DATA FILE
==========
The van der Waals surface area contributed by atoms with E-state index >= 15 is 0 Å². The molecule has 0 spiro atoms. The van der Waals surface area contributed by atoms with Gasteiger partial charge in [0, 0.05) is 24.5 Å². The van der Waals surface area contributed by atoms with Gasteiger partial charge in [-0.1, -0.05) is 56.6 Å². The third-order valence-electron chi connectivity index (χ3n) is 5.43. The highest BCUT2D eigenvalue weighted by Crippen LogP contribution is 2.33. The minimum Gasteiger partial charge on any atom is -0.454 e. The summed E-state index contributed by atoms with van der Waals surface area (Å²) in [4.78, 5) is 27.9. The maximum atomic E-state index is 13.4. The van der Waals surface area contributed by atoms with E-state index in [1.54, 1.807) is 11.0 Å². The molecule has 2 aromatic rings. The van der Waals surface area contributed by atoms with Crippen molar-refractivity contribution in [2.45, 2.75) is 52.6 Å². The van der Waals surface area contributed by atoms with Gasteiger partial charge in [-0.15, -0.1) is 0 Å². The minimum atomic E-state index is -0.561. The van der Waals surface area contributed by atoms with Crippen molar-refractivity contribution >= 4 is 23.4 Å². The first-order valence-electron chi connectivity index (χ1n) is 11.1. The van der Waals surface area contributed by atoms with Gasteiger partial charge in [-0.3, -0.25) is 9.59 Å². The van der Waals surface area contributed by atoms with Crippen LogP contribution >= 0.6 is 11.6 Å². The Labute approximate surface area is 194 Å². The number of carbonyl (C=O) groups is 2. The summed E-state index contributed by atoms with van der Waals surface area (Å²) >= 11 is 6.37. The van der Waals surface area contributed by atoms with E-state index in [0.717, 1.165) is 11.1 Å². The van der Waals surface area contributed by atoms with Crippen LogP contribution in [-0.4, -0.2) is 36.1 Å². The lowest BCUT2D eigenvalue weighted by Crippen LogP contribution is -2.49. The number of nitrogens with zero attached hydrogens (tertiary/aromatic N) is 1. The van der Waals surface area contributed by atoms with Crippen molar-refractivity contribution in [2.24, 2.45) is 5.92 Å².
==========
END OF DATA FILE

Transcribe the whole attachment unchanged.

The van der Waals surface area contributed by atoms with E-state index >= 15 is 0 Å². The molecule has 0 spiro atoms. The van der Waals surface area contributed by atoms with Gasteiger partial charge in [0, 0.05) is 24.5 Å². The van der Waals surface area contributed by atoms with Gasteiger partial charge in [-0.1, -0.05) is 56.6 Å². The third-order valence-electron chi connectivity index (χ3n) is 5.43. The highest BCUT2D eigenvalue weighted by Crippen LogP contribution is 2.33. The minimum Gasteiger partial charge on any atom is -0.454 e. The summed E-state index contributed by atoms with van der Waals surface area (Å²) in [4.78, 5) is 27.9. The maximum atomic E-state index is 13.4. The van der Waals surface area contributed by atoms with E-state index in [1.54, 1.807) is 11.0 Å². The molecule has 2 aromatic rings. The van der Waals surface area contributed by atoms with Crippen molar-refractivity contribution in [2.45, 2.75) is 52.6 Å². The van der Waals surface area contributed by atoms with Gasteiger partial charge in [-0.15, -0.1) is 0 Å². The minimum atomic E-state index is -0.561. The van der Waals surface area contributed by atoms with Crippen molar-refractivity contribution >= 4 is 23.4 Å². The first-order valence-electron chi connectivity index (χ1n) is 11.1. The van der Waals surface area contributed by atoms with Gasteiger partial charge in [-0.3, -0.25) is 9.59 Å². The van der Waals surface area contributed by atoms with Crippen LogP contribution >= 0.6 is 11.6 Å². The Labute approximate surface area is 194 Å². The number of carbonyl (C=O) groups is 2. The summed E-state index contributed by atoms with van der Waals surface area (Å²) >= 11 is 6.37. The van der Waals surface area contributed by atoms with E-state index in [0.717, 1.165) is 11.1 Å². The van der Waals surface area contributed by atoms with Crippen LogP contribution in [-0.4, -0.2) is 36.1 Å². The lowest BCUT2D eigenvalue weighted by Crippen LogP contribution is -2.49. The number of nitrogens with zero attached hydrogens (tertiary/aromatic N) is 1. The van der Waals surface area contributed by atoms with Crippen molar-refractivity contribution in [2.24, 2.45) is 5.92 Å².